Mack Sennett
(01/17/1880 - 11/05/1960)

Michael Sinnott was born to Irish immigrants. At 17, his parents moved to East Berlin, Connecticut, and he became a laborer at American Iron Works, a job he continued when they moved to Northampton, Massachusetts.

He happened to meet the actress Marie Dressler in 1902 and through her, went to New York to try for a career on the stage. He managed some burlesque and chorus-boy parts. In 1908, he began acting in Biograph films. His work there lasted until 1911; it included direction by D.W. Griffith and acting with Mary Pickford and Mabel Normand. By 1910, he was directing.

In 1912 he formed Keystone with Adam Kessel and Charles Bauman. The company was originally a production subsidiary of the New York Motion Picture Company. He brought Mabel Normand with him and soon added Roscoe 'Fatty' Arbuckle, Chester Conklin Al St. John, Slim Summerville, Minta Durfee, and Charles Chaplin. He told Chaplin: "We have no scenario--we get an idea then follow the natural sequence of events until it leads up to a chase, which is the essence of our comedy."

To the slapstick chase gags of the Keystone Kops were gradually added the Bathing Beauties and the Kid Komedies. In 1915, he and Griffith and Thomas H. Ince formed Triangle Films. Comedy moved from improvisational slapstick to scripted situations. Stars like Bobby Vernon and Gloria Swanson joined him.

He was the first producer to hire stars Charles Chaplin, Fred Mace and Ford Sterling in the movies, and while both Mabel Normand and 'Roscoe "Fatty' Arbuckle' had worked in front of cameras before Keystone was established -- Mabel at D.W. Griffith 1910-1912 and Roscoe at Selig 1909- 1910 -- it was during their employment at Sennett they rose to stardom.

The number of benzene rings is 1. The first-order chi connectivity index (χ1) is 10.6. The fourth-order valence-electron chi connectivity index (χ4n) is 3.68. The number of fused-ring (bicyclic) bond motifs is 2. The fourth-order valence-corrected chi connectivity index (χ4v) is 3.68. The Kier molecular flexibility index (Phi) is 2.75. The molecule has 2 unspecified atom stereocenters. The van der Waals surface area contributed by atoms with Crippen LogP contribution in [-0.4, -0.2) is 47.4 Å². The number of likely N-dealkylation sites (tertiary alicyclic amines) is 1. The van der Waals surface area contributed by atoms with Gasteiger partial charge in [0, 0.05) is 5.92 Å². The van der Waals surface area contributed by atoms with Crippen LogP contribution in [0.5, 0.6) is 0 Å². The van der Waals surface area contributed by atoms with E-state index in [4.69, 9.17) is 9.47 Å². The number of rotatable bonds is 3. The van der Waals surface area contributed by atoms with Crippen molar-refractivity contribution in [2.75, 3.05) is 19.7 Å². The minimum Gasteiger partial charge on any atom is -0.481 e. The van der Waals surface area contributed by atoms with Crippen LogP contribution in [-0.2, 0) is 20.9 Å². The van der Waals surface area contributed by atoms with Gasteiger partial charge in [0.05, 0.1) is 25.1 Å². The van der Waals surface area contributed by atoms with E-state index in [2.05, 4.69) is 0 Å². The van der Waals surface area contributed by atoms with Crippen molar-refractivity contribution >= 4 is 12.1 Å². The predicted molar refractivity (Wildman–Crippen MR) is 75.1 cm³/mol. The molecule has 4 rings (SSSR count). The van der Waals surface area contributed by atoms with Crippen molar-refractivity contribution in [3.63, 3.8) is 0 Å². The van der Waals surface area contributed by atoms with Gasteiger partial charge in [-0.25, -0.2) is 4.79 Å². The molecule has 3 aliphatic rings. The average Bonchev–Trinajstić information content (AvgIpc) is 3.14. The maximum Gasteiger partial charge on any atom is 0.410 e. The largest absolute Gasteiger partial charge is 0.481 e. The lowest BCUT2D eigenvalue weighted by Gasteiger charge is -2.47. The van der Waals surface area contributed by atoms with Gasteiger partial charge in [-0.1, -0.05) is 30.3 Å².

In 1917, he formed Mack Sennett Comedies, distributing through Paramount and later Pathe. Oddly, Sennett and his key competitor, Hal Roach, were both distributed by the same company, Pathe. This arrangement worked to the detriment of both studios while it lined the pockets of the French firm, which was able to play the comedy short giants off each other for years. By the time Pathe's U.S. fortunes declined considerably in 1925, Sennett was in far worse shape than Roach, who had valuable re-issue rights to Harold Lloyd's library and the wildly popular Our Gang series gained him a lucrative distribution deal with MGM (his former associate, Harold Lloyd jumped to Paramount). Sennett had far less to fall back on. Although he had a well-deserved reputation of discovering talent, being able to keep them under contract was another matter. His inability to hang on to major stars became the stuff of legend.

When he returned to Paramount in 1932, he produced shorts featuring W.C. Fields and musical ones with Bing Crosby. After directing his only Buster Keaton film, The Timid Young Man (1935) he returned to Canada a pauper.

In 1937, he was awarded a special Oscar -- "to the master of fun, discoverer of stars ... for his lasting contribution to the comedy technique of the screen."In his next and most important film, The Great Train Robbery (1903), Porter took the archetypal American Western story, already familiar to audiences from dime novels and stage melodrama, and made it an entirely new visual experience. The one-reel film, with a running time of twelve minutes, was assembled in twenty separate shots, along with a startling close-up of a bandit firing at the camera. It used as many as ten different indoor and outdoor locations and was groundbreaking in its use of "cross-cutting" in editing to show simultaneous action in different places. No earlier film had created such swift movement or variety of scene. The Great Train Robbery was enormously popular. For several years it toured throughout the United States, and in 1905 it was the premier attraction at the first nickelodeon. Its success firmly established motion pictures as commercial entertainment in the United States.

Available Films

The Little Teacher (1915) (short)

Biograph Productions Vol. 2 (1904-1908)

D. W. Griffith Director (1908-1909) Vol. #1

D. W. Griffith Director (1909) Vol. #2

D. W. Griffith Director (1909) Vol. #3

D. W. Griffith Director (1909) Vol. #4

D. W. Griffith Director (1909-1910) Vol. #5

D. W. Griffith Director (1910) Vol. #6

Mack Sennett Director at Biograph Vol. 1 (1911-12)

Mack Sennett Director at Biograph  Vol. 2 (1912)

Yankee Doodle in Berlin (1919)

Films of Bing Crosby*

Hypnotized (1932)